Upload and Convert to Google Sheets

We feature Google Sheets in this book partly because it supports data migration, meaning the ability to import and export files in many common formats. But imports work best when you check the Convert uploads box, which is hidden inside the Google Drive Settings gear symbol as shown in Figure 3.9. Checking this box automatically transforms Microsoft Excel sheets into Google Sheets format (and also Microsoft Word and PowerPoint files into Google Documents and Slides formats), which allows easier editing. If you don’t check this box, then Google will keep your files in their original format, which makes them harder to edit. Google turns off this conversion setting by default on new accounts, but we’ll teach you how to turn it on, and the benefits of doing so.

  1. Find a sample Excel file you can use on your computer. If you don’t have one, open and save to download to your computer this Excel file of a subset of the Hands-On Data Visualization reader public survey responses.

  2. Log into your Google Drive account, and click the Gear symbol in the upper-right corner, as shown in Figure 3.9, to open the Settings screen. Note that this global Gear symbol > Settings appears at Google Drive level, not inside each Google Sheet.

Click your Google Drive Gear Symbol - Settings in the upper-right corner.

Figure 3.9: Click your Google Drive Gear Symbol - Settings in the upper-right corner.

  1. On the Settings screen, check the box to Convert uploaded files to Google Docs editor format, as shown in Figure 3.10, and click Done. This turns on the conversion setting globally, meaning it will convert all possible files that you upload in the future—including Microsoft Excel, Word, PowerPoint, and more—unless you turn it off.
Inside your Google Drive Settings, check the box to automatically convert all uploads.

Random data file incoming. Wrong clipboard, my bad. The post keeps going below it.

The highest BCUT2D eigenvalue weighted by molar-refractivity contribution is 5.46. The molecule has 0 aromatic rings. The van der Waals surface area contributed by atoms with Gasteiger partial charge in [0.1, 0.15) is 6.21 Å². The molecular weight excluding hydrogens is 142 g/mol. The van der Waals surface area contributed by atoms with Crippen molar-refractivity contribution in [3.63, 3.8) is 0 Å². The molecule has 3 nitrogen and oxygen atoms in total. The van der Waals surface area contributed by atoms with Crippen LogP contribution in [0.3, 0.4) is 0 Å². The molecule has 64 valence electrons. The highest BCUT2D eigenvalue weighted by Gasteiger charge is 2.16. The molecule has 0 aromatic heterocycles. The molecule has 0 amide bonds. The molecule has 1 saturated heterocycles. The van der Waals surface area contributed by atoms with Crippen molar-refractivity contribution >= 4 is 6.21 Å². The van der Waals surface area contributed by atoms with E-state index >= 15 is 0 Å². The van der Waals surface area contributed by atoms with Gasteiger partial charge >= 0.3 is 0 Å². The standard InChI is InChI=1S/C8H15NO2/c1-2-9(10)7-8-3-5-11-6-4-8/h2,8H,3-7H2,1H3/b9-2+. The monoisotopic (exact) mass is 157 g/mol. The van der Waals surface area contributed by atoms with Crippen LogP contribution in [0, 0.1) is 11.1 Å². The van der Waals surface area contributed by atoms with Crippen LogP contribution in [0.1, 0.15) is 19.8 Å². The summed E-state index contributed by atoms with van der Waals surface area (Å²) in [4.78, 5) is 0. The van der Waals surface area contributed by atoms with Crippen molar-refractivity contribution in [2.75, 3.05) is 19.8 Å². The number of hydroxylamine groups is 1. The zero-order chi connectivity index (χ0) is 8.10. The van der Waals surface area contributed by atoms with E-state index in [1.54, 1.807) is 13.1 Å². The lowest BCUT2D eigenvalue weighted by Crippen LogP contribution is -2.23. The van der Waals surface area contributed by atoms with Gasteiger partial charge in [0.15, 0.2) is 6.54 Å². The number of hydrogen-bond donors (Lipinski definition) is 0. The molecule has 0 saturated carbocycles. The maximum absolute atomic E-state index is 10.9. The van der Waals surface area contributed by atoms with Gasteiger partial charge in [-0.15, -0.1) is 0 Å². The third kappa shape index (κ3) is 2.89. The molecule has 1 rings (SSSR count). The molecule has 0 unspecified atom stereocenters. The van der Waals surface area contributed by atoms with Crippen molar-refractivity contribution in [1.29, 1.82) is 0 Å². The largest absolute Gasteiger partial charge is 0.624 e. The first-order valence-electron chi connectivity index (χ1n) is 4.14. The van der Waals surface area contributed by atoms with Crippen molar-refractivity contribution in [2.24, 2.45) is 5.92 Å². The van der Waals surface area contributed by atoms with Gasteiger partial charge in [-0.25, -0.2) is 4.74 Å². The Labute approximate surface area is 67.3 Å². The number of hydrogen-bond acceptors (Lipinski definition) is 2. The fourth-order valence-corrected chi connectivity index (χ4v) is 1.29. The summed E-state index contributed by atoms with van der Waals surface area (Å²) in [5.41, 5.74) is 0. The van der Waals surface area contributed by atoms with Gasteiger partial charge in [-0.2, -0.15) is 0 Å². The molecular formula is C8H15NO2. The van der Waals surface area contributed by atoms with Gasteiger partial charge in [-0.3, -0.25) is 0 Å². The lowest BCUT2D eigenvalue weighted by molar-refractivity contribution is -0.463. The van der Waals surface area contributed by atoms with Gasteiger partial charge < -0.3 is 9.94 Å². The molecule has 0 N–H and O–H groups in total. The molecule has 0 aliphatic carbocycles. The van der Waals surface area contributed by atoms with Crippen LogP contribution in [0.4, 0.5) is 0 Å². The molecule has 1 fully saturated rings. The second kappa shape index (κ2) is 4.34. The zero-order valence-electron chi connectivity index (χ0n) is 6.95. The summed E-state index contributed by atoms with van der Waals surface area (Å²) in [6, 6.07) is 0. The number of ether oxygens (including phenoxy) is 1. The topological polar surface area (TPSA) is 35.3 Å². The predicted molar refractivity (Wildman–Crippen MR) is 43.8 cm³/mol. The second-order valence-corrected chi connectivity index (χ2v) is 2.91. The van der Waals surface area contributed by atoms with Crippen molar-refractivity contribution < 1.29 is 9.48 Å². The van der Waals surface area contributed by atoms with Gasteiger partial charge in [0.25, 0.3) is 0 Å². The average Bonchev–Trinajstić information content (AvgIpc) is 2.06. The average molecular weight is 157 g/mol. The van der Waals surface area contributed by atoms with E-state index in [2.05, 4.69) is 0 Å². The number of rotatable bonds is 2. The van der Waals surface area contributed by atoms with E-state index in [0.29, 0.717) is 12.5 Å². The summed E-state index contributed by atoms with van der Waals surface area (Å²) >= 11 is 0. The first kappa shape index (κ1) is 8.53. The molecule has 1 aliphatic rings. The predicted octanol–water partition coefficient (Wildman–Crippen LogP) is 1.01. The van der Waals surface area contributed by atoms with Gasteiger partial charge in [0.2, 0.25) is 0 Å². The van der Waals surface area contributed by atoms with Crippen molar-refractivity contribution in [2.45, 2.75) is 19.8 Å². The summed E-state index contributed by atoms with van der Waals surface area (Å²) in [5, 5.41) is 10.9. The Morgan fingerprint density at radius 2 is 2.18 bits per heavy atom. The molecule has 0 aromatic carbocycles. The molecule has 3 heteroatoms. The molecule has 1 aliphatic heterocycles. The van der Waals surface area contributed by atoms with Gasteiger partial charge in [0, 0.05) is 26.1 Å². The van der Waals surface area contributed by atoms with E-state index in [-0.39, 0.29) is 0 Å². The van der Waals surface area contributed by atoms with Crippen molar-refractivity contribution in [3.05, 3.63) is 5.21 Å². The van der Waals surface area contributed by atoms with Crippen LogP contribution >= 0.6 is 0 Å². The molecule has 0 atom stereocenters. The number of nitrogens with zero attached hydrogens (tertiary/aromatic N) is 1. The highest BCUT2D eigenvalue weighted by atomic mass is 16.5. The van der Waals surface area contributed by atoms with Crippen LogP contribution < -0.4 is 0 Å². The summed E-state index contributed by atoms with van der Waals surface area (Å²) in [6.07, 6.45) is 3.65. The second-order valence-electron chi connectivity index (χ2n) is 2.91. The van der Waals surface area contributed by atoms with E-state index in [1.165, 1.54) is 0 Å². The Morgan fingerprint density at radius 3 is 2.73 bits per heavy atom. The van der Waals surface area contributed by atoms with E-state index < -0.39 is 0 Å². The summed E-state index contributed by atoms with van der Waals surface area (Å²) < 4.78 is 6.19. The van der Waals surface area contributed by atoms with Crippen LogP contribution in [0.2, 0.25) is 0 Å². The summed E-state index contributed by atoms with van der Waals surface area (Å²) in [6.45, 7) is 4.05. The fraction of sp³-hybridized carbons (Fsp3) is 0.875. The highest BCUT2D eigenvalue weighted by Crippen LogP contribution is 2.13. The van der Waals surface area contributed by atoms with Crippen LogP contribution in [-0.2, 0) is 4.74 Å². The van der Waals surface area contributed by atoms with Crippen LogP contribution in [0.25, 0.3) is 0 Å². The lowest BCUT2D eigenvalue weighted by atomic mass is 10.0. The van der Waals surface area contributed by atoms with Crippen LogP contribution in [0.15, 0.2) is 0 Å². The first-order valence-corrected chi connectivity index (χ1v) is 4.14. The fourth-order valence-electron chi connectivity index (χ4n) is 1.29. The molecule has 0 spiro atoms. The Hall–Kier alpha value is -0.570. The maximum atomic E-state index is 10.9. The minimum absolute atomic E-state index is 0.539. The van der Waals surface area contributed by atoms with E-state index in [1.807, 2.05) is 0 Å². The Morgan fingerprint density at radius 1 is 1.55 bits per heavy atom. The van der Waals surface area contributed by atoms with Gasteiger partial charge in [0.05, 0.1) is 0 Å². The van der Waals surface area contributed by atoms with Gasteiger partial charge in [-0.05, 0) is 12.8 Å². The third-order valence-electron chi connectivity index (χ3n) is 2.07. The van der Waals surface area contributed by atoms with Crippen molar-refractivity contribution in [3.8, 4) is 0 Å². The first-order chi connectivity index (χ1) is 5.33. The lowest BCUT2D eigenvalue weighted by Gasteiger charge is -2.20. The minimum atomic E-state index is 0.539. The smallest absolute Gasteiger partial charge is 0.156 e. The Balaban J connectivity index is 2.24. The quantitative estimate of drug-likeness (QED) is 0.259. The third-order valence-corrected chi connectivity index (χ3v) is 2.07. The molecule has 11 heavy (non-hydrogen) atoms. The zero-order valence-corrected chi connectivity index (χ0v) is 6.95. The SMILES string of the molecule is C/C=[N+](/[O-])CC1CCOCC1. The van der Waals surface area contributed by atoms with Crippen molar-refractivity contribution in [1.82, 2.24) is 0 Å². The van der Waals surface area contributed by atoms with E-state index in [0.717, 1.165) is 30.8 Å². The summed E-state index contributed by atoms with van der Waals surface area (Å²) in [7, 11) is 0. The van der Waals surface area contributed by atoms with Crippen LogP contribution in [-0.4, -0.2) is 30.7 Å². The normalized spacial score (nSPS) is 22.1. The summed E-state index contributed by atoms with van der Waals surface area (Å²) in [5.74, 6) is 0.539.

Figure 3.10: Inside your Google Drive Settings, check the box to automatically convert all uploads.

  1. Upload a sample Excel file from your computer to your Google Drive. Either drag-and-drop it to the desired folder, as shown in Figure 3.11, or use the New button and select File upload.
Drag-and-drop your sample Excel file into your Google Drive to upload it.

Figure 3.11: Drag-and-drop your sample Excel file into your Google Drive to upload it.

If you forget to check the Convert uploads box, Google Drive will keep uploaded files in their original format, and display their icons and file name extensions such as .xlsx or .csv, as shown in Figure 3.12.

If you forget to convert uploads, Google Drive will keep files in their original format with these icons.

Figure 3.12: If you forget to convert uploads, Google Drive will keep files in their original format with these icons.

Tip: Google Drive now allows you to edit Microsoft Office file formats, but not all features are guaranteed to work across platforms. Also, Google Drive now allows you to convert a specific uploaded Excel file into its Google format by using the File > Save as Google Sheets menu. Finally, to convert individual files to your Google Drive, while keeping the global conversion setting off, from inside any Google Sheet you can select File > Import > Upload. But we recommend that most people turn on the global conversion setting as described above, except in cases where you intentionally use Google Drive to edit an Excel-formatted file, and understand that some features may not work.

Now that you know how to upload and convert an existing dataset, in the next section you’ll learn how to install and use a Google Sheets add-on tool to geocode address data into latitude and longitude coordinates.